Every year, we analyze dozens of different MSP websites – looking at key competitive factors such as monthly traffic, indexed pages, linking domains, automation, blogging, social media followers, and conversion paths.

Most of the MSP websites that we go through are in miserable shape – and the future will be even less kind.

Considering that many managed service providers have allowed their firms to become commoditized by following overzealous channel program advice (“Clone me please so that I can get more MDFs!”) – and the various canned managed services marketing programs that sell the same blog posts and premium content to all of their clients. (In case you missed the memo, Google hates duplicate content with a passion and considers the practice web spam.)


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In this post, we’ll look at where the buyer’s journey for IT consulting and managed services is headed in the near future and how to tell whether your MSP website is truly ready for the inevitable.

Where are we headed in the next one to three years?

In this post, we’ll look at where the buyer’s journey for IT consulting and managed services is headed in the near future and how to tell whether your MSP website is truly ready for the inevitable.

And what are the seven signs that your website and entire digital marketing and sales strategy may become extinct very soon?

  1. Your sales reps never seem to arrive early enough in the buyer’s journey to really influence buying criteria. With up to 90% of the decision-making process in the coming years taking place before your best prospects will be ready for a sales conversation, this issue alone could doom your firm’s future. Your perceived differentiation is only relevant during the final 10% of the buyer’s journey. Why? Because your firm currently sits on the sidelines, reminiscing about the past, during the first 60% to 90% of the modern buyer’s journey for managed services.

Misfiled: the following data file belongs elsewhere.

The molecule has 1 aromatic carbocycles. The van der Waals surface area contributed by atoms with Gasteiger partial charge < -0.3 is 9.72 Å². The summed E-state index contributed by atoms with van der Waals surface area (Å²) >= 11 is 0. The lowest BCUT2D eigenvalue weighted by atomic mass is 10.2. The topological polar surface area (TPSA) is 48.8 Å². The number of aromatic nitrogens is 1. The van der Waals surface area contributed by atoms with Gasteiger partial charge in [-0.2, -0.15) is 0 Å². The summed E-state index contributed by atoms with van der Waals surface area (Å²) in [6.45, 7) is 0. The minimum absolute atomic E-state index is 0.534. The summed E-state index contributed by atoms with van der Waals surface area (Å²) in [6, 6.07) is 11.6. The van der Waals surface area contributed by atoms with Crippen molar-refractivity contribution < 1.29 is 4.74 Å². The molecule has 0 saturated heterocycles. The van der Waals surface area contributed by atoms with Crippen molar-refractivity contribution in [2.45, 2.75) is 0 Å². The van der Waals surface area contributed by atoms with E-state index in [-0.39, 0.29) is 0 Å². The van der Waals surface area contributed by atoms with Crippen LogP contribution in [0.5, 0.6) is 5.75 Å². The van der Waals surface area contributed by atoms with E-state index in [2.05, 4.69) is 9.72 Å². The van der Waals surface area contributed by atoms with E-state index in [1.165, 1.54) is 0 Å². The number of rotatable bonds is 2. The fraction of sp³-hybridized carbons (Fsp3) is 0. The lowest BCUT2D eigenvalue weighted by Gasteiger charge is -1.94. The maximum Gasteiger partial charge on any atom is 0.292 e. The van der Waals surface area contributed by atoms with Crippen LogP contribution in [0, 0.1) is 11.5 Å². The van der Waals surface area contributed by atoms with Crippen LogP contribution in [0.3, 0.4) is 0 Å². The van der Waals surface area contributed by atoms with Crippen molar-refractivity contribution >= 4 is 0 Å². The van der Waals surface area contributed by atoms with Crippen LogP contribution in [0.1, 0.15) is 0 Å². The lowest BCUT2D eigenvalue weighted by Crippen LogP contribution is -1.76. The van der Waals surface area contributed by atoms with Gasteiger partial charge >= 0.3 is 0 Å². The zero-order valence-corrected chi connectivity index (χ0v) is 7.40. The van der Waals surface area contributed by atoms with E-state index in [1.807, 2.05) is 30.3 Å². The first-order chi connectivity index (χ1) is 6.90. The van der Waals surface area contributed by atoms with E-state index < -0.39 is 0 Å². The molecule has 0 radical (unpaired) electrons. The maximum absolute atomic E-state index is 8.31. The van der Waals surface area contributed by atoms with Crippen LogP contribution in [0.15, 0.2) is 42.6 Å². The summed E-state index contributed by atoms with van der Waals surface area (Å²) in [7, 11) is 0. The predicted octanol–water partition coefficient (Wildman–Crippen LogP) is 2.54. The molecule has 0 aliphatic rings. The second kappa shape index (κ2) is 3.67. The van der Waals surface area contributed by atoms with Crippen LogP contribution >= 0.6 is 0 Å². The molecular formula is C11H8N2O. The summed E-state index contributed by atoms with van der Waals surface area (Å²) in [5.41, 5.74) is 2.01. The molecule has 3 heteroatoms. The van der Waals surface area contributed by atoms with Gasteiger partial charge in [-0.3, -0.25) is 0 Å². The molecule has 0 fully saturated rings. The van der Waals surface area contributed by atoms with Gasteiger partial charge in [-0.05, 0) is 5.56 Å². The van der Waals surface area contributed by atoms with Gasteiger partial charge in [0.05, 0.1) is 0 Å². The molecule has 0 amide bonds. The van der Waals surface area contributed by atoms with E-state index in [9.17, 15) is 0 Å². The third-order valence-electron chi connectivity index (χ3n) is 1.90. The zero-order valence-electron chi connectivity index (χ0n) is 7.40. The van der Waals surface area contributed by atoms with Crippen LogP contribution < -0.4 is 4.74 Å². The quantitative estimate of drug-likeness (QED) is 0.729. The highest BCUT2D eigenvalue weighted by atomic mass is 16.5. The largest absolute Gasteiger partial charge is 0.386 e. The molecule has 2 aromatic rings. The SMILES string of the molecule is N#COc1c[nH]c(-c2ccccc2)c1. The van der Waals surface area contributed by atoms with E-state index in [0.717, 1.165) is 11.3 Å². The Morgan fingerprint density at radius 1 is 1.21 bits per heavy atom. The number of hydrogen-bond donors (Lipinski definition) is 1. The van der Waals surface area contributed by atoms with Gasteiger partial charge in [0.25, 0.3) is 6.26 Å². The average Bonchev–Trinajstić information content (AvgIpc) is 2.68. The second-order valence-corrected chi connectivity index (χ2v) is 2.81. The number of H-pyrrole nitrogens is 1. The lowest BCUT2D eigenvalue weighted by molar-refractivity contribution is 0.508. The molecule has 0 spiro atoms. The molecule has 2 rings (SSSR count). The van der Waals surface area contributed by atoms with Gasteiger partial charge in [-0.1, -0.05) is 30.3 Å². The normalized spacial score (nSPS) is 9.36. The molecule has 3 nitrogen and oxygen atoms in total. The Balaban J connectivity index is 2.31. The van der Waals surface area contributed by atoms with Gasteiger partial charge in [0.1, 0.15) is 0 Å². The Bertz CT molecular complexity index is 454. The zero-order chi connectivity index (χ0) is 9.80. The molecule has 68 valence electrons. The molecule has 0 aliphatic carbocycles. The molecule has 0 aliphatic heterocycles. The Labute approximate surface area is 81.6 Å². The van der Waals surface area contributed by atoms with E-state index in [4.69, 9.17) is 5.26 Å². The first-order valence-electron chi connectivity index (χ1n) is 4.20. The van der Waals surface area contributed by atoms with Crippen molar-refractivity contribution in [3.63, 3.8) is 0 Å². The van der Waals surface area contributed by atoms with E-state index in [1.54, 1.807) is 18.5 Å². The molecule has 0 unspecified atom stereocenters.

2. Your marketing team’s playbook is still highly dependent on results from email spam or the LinkedIn equivalent. If your marketing or sales team is trying to email people that you don’t have permission to email, this faux pas will get even more drastic slaps on the wrist – and completely trash your company’s email sender score and message deliverability. In denial that this is coming? A little while back, Google filed some patent paperwork to be able to connect the dots between email domain name reputation and the ability for websites to rank well on search engine results pages. In other words, if you’re one of the bad guys in the email world that buy lists and spam people, being a spam hole is going to start impacting your organic search rankings. And since organic search factors even bleed over into Google Ads Quality Score, spamming people doesn’t exactly future-proof your MSP website.
  3. Your company’s social media accounts haven’t been updated in months – or even years. You can’t win the search game without being active on social. Social is now a pretty major ranking signal for search engine results. Those little numbers that you see at the top of a blog post – for how many retweets a blog post got, how many LinkedIn shares a blog post got, or how many Facebook likes a blog post got, all of that matters. It’s a ranking signal that impacts how your company will get found.